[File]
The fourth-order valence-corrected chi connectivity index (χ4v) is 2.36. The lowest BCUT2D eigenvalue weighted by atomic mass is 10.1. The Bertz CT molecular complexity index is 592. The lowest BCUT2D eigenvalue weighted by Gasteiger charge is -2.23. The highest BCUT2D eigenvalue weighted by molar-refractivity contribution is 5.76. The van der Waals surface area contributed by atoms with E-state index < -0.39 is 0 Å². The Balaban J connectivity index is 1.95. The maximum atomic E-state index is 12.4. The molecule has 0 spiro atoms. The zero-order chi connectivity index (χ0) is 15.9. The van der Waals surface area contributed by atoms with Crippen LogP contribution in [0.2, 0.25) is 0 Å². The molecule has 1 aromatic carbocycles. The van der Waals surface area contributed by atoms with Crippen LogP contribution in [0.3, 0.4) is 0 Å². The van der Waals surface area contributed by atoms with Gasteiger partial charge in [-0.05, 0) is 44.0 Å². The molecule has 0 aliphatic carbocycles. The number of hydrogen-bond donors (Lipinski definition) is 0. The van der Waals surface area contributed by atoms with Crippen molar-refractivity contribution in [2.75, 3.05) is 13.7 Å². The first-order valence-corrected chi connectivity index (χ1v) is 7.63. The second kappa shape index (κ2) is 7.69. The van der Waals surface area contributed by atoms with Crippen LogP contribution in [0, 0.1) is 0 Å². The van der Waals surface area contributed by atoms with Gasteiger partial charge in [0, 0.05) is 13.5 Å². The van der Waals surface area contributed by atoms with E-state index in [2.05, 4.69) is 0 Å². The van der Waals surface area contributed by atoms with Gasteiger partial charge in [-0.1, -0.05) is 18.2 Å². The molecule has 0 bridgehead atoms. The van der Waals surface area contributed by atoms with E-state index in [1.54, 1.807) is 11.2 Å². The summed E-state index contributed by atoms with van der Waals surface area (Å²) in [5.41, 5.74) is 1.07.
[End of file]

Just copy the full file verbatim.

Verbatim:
The fourth-order valence-corrected chi connectivity index (χ4v) is 2.36. The lowest BCUT2D eigenvalue weighted by atomic mass is 10.1. The Bertz CT molecular complexity index is 592. The lowest BCUT2D eigenvalue weighted by Gasteiger charge is -2.23. The highest BCUT2D eigenvalue weighted by molar-refractivity contribution is 5.76. The van der Waals surface area contributed by atoms with E-state index < -0.39 is 0 Å². The Balaban J connectivity index is 1.95. The maximum atomic E-state index is 12.4. The molecule has 0 spiro atoms. The zero-order chi connectivity index (χ0) is 15.9. The van der Waals surface area contributed by atoms with Crippen LogP contribution in [0.2, 0.25) is 0 Å². The molecule has 1 aromatic carbocycles. The van der Waals surface area contributed by atoms with Crippen LogP contribution in [0.3, 0.4) is 0 Å². The van der Waals surface area contributed by atoms with Gasteiger partial charge in [-0.05, 0) is 44.0 Å². The molecule has 0 aliphatic carbocycles. The number of hydrogen-bond donors (Lipinski definition) is 0. The van der Waals surface area contributed by atoms with Crippen molar-refractivity contribution in [2.75, 3.05) is 13.7 Å². The first-order valence-corrected chi connectivity index (χ1v) is 7.63. The second kappa shape index (κ2) is 7.69. The van der Waals surface area contributed by atoms with Crippen LogP contribution in [0, 0.1) is 0 Å². The van der Waals surface area contributed by atoms with Gasteiger partial charge in [0, 0.05) is 13.5 Å². The van der Waals surface area contributed by atoms with E-state index in [2.05, 4.69) is 0 Å². The van der Waals surface area contributed by atoms with Gasteiger partial charge in [-0.1, -0.05) is 18.2 Å². The molecule has 0 bridgehead atoms. The van der Waals surface area contributed by atoms with E-state index in [1.54, 1.807) is 11.2 Å². The summed E-state index contributed by atoms with van der Waals surface area (Å²) in [5.41, 5.74) is 1.07.